Thursday, February 09, 2006

Pres. Bush announced today that his administration's surveillance methods stopped an Al Qaeda plot to hijack a plane and crash it into the U.S. Bank Tower in Los Angeles. Wouldn't you think, though, that if Bush's warrantless eavesdropping really had prevented a major terrorist attack on the second largest metropolitan area in the United States, the White House would have informed that city's mayor before making a public speech giving the details of the hijacking plans and how they were foiled?

Here is part of the report at MSNBC:

Seeking to justify his tactics in the war on terrorism, President Bush on Thursday disclosed new details of an alleged al-Qaida plot to hijack a plane and fly it into the tallest high-rise on the West Coast in 2002.

The plot, aimed at a Los Angeles office building, had been known for some time, but Bush said that it "was derailed in early 2002 when a Southeast Asian nation arrested a key al-Qaida operative."

Los Angeles Mayor Antonio Villaraigosa said Thursday he was blindsided by Bush’s announcement and described communication with the White House as "nonexistent."

"I'm amazed that the president would make this [announcement] on national TV and not inform us of these details through the appropriate channels," the mayor told The Associated Press. "I don’t expect a call from the president -- but somebody."
White House spokesman Scott McClellan said Los Angeles officials were told about the president’s remarks a day before his speech.

"And the word I heard was that there was great appreciation for the notification that we provided," he said during a briefing.

A spokesman for the state Office of Homeland Security confirmed that the agency’s chief personally contacted a deputy mayor Wednesday to share the president's planned comments.

"We were assured that that information would go to the mayor," spokesman Chris Bertelli said.

Villaraigosa later confirmed that City Hall was called Wednesday by state officials in Sacramento. But that information was only general, city officials said, giving no hint that the announcement would contain extensive new details on the hijacking plot that targeted the nation's second-largest city. That message never reached the mayor.

"I would have expected a direct call from the White House," Villaraigosa said at a news conference.

In addition, the mayor said, he had twice pushed for meetings with Bush on visits to Washington to discuss security risks in the city. Those requests were made "to no avail," Villaraigosa said.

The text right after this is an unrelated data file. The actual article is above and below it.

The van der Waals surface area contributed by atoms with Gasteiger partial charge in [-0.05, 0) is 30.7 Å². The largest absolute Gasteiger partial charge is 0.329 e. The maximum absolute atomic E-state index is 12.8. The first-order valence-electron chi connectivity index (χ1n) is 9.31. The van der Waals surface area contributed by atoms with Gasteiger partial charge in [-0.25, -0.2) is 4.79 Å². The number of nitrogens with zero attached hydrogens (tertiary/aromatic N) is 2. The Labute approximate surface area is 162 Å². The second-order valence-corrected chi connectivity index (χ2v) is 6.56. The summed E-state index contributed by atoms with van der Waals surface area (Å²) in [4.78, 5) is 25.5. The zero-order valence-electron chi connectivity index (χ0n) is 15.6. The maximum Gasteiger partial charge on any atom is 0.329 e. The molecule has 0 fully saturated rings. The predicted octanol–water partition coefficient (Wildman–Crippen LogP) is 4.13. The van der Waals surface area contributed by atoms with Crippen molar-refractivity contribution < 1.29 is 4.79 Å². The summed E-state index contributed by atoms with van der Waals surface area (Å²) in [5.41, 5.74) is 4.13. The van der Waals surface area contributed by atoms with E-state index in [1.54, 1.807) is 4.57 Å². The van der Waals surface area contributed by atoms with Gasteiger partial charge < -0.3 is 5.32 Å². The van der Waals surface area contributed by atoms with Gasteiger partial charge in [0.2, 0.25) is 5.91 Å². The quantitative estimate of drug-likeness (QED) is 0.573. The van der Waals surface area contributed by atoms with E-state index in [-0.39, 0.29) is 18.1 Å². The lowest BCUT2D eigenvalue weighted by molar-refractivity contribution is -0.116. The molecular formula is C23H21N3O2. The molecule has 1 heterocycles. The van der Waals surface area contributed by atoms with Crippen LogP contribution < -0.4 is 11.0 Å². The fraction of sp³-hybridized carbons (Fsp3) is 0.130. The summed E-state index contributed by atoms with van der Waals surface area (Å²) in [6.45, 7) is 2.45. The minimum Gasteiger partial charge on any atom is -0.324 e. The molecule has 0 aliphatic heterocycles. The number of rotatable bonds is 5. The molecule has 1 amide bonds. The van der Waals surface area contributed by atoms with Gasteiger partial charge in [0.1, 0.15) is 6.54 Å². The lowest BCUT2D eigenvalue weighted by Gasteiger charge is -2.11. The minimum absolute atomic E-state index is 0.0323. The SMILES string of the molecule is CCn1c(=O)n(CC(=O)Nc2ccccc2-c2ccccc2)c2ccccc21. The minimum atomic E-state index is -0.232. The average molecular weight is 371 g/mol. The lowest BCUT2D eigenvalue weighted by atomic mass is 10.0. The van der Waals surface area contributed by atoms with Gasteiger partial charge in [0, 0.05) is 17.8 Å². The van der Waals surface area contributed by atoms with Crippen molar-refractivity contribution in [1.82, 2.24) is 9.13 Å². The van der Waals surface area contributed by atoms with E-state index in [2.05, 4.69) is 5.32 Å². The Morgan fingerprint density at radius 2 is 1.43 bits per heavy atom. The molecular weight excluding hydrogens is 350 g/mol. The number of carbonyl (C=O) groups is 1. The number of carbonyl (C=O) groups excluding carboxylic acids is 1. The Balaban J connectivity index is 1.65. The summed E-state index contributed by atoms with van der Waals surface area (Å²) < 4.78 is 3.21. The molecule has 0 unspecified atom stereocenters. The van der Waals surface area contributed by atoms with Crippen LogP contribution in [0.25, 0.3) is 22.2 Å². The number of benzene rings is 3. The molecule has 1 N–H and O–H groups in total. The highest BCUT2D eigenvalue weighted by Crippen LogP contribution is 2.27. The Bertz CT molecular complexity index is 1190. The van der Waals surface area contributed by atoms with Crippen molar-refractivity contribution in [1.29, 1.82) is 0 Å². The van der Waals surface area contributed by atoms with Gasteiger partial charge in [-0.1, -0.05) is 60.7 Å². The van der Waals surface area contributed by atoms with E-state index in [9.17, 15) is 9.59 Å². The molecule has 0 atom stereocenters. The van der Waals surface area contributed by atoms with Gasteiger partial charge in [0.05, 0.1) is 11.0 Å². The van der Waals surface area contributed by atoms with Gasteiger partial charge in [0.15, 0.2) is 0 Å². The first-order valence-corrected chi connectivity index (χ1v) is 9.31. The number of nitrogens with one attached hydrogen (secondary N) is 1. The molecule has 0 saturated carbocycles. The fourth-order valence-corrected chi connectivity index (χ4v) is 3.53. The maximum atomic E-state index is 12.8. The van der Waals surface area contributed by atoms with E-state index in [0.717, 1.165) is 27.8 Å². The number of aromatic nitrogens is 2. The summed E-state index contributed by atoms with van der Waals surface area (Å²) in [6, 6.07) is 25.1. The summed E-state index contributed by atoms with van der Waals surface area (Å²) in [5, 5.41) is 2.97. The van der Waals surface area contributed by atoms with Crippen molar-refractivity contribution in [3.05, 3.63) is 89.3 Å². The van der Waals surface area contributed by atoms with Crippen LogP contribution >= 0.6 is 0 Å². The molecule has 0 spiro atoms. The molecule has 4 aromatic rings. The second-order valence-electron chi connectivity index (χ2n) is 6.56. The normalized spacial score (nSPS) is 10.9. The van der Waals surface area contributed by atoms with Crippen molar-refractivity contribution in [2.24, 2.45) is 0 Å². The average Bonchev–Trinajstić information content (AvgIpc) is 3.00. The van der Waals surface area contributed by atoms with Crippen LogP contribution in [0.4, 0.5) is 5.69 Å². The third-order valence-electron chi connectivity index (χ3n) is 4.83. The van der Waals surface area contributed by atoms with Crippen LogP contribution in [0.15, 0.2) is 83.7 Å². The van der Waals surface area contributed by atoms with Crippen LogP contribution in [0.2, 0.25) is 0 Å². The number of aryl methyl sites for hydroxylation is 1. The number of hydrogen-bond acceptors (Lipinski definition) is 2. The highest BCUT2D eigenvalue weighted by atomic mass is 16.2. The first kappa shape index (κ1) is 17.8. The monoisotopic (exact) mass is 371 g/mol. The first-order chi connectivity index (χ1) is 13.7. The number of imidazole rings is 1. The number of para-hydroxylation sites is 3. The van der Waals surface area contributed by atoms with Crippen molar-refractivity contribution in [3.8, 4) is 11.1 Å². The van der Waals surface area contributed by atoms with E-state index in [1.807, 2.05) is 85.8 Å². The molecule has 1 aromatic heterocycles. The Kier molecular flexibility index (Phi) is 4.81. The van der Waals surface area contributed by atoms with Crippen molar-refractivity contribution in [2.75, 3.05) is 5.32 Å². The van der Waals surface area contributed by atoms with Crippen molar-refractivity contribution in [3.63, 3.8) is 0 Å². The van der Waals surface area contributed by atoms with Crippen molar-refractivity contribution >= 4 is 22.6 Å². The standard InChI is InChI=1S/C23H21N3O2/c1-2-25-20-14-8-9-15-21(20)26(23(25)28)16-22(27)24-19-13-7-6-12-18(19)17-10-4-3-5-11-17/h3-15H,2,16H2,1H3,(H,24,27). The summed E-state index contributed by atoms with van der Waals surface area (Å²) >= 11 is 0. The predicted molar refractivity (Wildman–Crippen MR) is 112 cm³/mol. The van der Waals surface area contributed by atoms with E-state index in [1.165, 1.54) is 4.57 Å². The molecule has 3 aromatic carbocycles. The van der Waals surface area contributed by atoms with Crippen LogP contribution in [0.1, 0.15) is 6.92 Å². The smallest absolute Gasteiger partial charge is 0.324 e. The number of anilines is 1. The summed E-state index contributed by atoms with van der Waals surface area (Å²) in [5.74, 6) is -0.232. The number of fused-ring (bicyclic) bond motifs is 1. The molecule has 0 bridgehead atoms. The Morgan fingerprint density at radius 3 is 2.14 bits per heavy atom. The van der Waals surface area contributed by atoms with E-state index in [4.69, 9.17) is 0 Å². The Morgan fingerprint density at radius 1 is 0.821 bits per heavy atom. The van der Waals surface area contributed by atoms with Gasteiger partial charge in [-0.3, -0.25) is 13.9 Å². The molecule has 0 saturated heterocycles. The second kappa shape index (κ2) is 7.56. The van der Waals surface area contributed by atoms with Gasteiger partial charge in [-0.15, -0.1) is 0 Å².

Maybe because Bush has no interest in discussing security risks in Los Angeles, since that has nothing to do with trying to justify his illegal warrantless wiretapping of Americans.

And while I'm on the subject of that illegal warrantless wiretapping program, John Aravosis linked today to a bombshell article in the Washington Times reporting that, contrary to the Bush administration's assertions, the NSA spy program is targeting phone calls and e-mails where both parties are American, and inside the United States. The article also states that, although Al Qaeda agents do operate within the United States, the spy program has not caught even one of them -- and, in fact, has been a miserable failure in the war against Al Qaeda.

The Bush administration's surveillance policy has failed to make a dent in the war against al Qaeda.

U.S. law enforcement sources said that more than four years of surveillance by the National Security Agency has failed to capture any high-level al Qaeda operative in the United States. They said al Qaeda insurgents have long stopped using the phones and even computers to relay messages. Instead, they employ couriers.

"They have been way ahead of us in communications security," a law enforcement source said. "At most, we have caught some riff-raff. But the heavies remain free and we believe some of them are in the United States."
The law enforcement sources said the intelligence community has identified several al Qaeda agents believed to be in the United States. But the sources said the agents have not been found because of insufficient intelligence and even poor analysis.

The assertions by the law enforcement sources dispute President Bush's claim that the government surveillance program has significantly helped in the fight against terrorism. The president said the program, which goes beyond the 1978 Foreign Intelligence Surveillance Act, limits eavesdropping to international phone calls.

The sources provided guidelines to how the administration has employed the surveillance program. They said the National Security Agency in cooperation with the FBI was allowed to monitor the telephone calls and e-mails of any American believed to be in contact with a person abroad suspected of being linked to al Qaeda or other terrorist groups.

At that point, the sources said, all of the communications of that American would be monitored, including calls made to others in the United States. The regulations under the administration's surveillance program do not require any court order.

Everyone knows, of course, that the Washington Times is very biased in favor of the Bush administration -- they're the FOX News of the print world. So when they publish an article as critical and damaging to Bush's major pet program as this one is, it has to be taken seriously.

Hat tips to The Left Coaster, Prairie Weather, and AMERICAblog.

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